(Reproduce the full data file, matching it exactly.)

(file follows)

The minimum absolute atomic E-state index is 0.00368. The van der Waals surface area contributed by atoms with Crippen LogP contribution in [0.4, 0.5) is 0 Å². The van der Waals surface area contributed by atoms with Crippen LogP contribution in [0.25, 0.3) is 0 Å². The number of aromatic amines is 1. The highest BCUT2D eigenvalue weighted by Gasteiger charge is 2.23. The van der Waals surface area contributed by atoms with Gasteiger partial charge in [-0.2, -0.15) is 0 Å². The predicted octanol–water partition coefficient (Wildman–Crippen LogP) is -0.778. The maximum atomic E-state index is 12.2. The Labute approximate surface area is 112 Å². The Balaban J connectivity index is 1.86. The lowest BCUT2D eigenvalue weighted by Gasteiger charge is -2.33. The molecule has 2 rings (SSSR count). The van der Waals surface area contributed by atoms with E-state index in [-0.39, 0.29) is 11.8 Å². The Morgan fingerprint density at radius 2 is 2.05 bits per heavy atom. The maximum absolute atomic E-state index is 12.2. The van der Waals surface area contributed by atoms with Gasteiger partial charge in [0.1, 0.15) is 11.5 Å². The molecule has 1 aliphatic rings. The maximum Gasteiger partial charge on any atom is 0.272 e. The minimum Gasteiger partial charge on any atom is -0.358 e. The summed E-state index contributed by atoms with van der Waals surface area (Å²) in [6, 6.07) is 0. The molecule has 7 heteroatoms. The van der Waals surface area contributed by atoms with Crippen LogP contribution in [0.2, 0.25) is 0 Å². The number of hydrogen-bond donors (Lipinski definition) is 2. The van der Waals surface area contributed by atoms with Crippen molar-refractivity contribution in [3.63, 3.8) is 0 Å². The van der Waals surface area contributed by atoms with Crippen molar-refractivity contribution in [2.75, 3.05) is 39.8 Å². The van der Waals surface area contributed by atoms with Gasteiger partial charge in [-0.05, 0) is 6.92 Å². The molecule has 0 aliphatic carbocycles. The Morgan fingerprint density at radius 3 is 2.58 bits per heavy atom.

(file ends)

The minimum absolute atomic E-state index is 0.00368. The van der Waals surface area contributed by atoms with Crippen LogP contribution in [0.4, 0.5) is 0 Å². The van der Waals surface area contributed by atoms with Crippen LogP contribution in [0.25, 0.3) is 0 Å². The number of aromatic amines is 1. The highest BCUT2D eigenvalue weighted by Gasteiger charge is 2.23. The van der Waals surface area contributed by atoms with Gasteiger partial charge in [-0.2, -0.15) is 0 Å². The predicted octanol–water partition coefficient (Wildman–Crippen LogP) is -0.778. The maximum atomic E-state index is 12.2. The Labute approximate surface area is 112 Å². The Balaban J connectivity index is 1.86. The lowest BCUT2D eigenvalue weighted by Gasteiger charge is -2.33. The molecule has 2 rings (SSSR count). The van der Waals surface area contributed by atoms with E-state index in [-0.39, 0.29) is 11.8 Å². The Morgan fingerprint density at radius 2 is 2.05 bits per heavy atom. The maximum absolute atomic E-state index is 12.2. The van der Waals surface area contributed by atoms with Gasteiger partial charge in [0.1, 0.15) is 11.5 Å². The molecule has 1 aliphatic rings. The maximum Gasteiger partial charge on any atom is 0.272 e. The minimum Gasteiger partial charge on any atom is -0.358 e. The summed E-state index contributed by atoms with van der Waals surface area (Å²) in [6, 6.07) is 0. The molecule has 7 heteroatoms. The van der Waals surface area contributed by atoms with Crippen LogP contribution in [0.2, 0.25) is 0 Å². The number of hydrogen-bond donors (Lipinski definition) is 2. The van der Waals surface area contributed by atoms with Crippen molar-refractivity contribution in [3.63, 3.8) is 0 Å². The van der Waals surface area contributed by atoms with Crippen molar-refractivity contribution in [2.75, 3.05) is 39.8 Å². The van der Waals surface area contributed by atoms with Gasteiger partial charge in [-0.05, 0) is 6.92 Å². The molecule has 0 aliphatic carbocycles. The Morgan fingerprint density at radius 3 is 2.58 bits per heavy atom.